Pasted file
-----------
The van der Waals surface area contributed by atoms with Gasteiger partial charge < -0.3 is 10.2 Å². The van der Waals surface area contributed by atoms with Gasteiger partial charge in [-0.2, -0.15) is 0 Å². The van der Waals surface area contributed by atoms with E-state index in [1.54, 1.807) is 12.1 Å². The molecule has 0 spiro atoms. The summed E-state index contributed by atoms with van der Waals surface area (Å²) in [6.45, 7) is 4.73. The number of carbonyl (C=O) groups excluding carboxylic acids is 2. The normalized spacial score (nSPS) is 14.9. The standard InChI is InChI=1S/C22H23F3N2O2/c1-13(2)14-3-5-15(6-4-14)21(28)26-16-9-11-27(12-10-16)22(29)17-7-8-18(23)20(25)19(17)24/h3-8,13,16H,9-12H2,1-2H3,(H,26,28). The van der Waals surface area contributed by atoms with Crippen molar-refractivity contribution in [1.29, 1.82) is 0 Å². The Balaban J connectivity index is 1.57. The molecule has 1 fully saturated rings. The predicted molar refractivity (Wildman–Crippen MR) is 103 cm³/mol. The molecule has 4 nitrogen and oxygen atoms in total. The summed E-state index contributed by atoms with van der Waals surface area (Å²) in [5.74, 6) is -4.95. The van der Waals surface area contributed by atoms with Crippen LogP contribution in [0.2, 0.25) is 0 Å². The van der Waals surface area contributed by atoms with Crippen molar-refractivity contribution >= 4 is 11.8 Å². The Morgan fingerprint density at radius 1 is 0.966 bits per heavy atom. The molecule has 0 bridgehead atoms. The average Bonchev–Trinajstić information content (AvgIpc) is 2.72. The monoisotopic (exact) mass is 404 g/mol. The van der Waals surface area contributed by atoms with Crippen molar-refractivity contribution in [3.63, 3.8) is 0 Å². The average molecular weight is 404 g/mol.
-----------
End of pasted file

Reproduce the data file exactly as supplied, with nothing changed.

The van der Waals surface area contributed by atoms with Gasteiger partial charge < -0.3 is 10.2 Å². The van der Waals surface area contributed by atoms with Gasteiger partial charge in [-0.2, -0.15) is 0 Å². The van der Waals surface area contributed by atoms with E-state index in [1.54, 1.807) is 12.1 Å². The molecule has 0 spiro atoms. The summed E-state index contributed by atoms with van der Waals surface area (Å²) in [6.45, 7) is 4.73. The number of carbonyl (C=O) groups excluding carboxylic acids is 2. The normalized spacial score (nSPS) is 14.9. The standard InChI is InChI=1S/C22H23F3N2O2/c1-13(2)14-3-5-15(6-4-14)21(28)26-16-9-11-27(12-10-16)22(29)17-7-8-18(23)20(25)19(17)24/h3-8,13,16H,9-12H2,1-2H3,(H,26,28). The van der Waals surface area contributed by atoms with Crippen molar-refractivity contribution in [1.29, 1.82) is 0 Å². The Balaban J connectivity index is 1.57. The molecule has 1 fully saturated rings. The predicted molar refractivity (Wildman–Crippen MR) is 103 cm³/mol. The molecule has 4 nitrogen and oxygen atoms in total. The summed E-state index contributed by atoms with van der Waals surface area (Å²) in [5.74, 6) is -4.95. The van der Waals surface area contributed by atoms with Crippen LogP contribution in [0.2, 0.25) is 0 Å². The van der Waals surface area contributed by atoms with Crippen molar-refractivity contribution >= 4 is 11.8 Å². The Morgan fingerprint density at radius 1 is 0.966 bits per heavy atom. The molecule has 0 bridgehead atoms. The average Bonchev–Trinajstić information content (AvgIpc) is 2.72. The monoisotopic (exact) mass is 404 g/mol. The van der Waals surface area contributed by atoms with Crippen molar-refractivity contribution in [3.63, 3.8) is 0 Å². The average molecular weight is 404 g/mol.